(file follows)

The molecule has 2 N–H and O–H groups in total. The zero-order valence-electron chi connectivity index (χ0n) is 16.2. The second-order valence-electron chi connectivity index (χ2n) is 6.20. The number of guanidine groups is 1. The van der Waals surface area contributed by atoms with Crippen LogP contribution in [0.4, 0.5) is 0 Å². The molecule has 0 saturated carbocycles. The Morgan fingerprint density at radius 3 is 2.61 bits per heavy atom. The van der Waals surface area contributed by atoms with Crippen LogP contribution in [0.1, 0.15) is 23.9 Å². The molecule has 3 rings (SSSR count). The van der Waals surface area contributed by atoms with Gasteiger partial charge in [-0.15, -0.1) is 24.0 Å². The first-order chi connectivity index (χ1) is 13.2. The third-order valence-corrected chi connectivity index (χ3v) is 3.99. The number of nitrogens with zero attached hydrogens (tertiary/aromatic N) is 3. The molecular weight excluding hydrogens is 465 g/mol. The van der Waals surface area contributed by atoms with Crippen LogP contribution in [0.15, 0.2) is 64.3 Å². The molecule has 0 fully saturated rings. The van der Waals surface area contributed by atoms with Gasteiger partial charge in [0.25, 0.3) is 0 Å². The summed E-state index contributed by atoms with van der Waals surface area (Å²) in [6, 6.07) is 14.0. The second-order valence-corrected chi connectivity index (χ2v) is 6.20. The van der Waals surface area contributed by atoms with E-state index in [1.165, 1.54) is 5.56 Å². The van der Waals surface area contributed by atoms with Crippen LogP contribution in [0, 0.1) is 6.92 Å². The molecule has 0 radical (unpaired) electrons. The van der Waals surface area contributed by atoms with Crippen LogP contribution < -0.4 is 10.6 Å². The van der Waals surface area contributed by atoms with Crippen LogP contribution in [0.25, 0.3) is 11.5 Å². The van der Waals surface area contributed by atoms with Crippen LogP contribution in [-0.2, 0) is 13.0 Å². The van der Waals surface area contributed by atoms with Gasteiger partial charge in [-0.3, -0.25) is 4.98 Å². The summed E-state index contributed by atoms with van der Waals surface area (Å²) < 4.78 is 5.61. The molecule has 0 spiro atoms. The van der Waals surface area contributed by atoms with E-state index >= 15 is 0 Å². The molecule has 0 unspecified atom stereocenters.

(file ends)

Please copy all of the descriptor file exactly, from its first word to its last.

The molecule has 2 N–H and O–H groups in total. The zero-order valence-electron chi connectivity index (χ0n) is 16.2. The second-order valence-electron chi connectivity index (χ2n) is 6.20. The number of guanidine groups is 1. The van der Waals surface area contributed by atoms with Crippen LogP contribution in [0.4, 0.5) is 0 Å². The molecule has 0 saturated carbocycles. The Morgan fingerprint density at radius 3 is 2.61 bits per heavy atom. The van der Waals surface area contributed by atoms with Crippen LogP contribution in [0.1, 0.15) is 23.9 Å². The molecule has 3 rings (SSSR count). The van der Waals surface area contributed by atoms with Gasteiger partial charge in [-0.15, -0.1) is 24.0 Å². The first-order chi connectivity index (χ1) is 13.2. The third-order valence-corrected chi connectivity index (χ3v) is 3.99. The number of nitrogens with zero attached hydrogens (tertiary/aromatic N) is 3. The molecular weight excluding hydrogens is 465 g/mol. The van der Waals surface area contributed by atoms with Crippen LogP contribution in [0.15, 0.2) is 64.3 Å². The molecule has 0 fully saturated rings. The van der Waals surface area contributed by atoms with Gasteiger partial charge in [0.25, 0.3) is 0 Å². The summed E-state index contributed by atoms with van der Waals surface area (Å²) in [6, 6.07) is 14.0. The second-order valence-corrected chi connectivity index (χ2v) is 6.20. The van der Waals surface area contributed by atoms with E-state index in [1.165, 1.54) is 5.56 Å². The van der Waals surface area contributed by atoms with Crippen LogP contribution in [0, 0.1) is 6.92 Å². The molecule has 0 radical (unpaired) electrons. The van der Waals surface area contributed by atoms with Crippen LogP contribution < -0.4 is 10.6 Å². The van der Waals surface area contributed by atoms with Crippen LogP contribution in [0.25, 0.3) is 11.5 Å². The van der Waals surface area contributed by atoms with Crippen LogP contribution in [-0.2, 0) is 13.0 Å². The van der Waals surface area contributed by atoms with Gasteiger partial charge in [-0.3, -0.25) is 4.98 Å². The summed E-state index contributed by atoms with van der Waals surface area (Å²) < 4.78 is 5.61. The molecule has 0 spiro atoms. The van der Waals surface area contributed by atoms with E-state index >= 15 is 0 Å². The molecule has 0 unspecified atom stereocenters.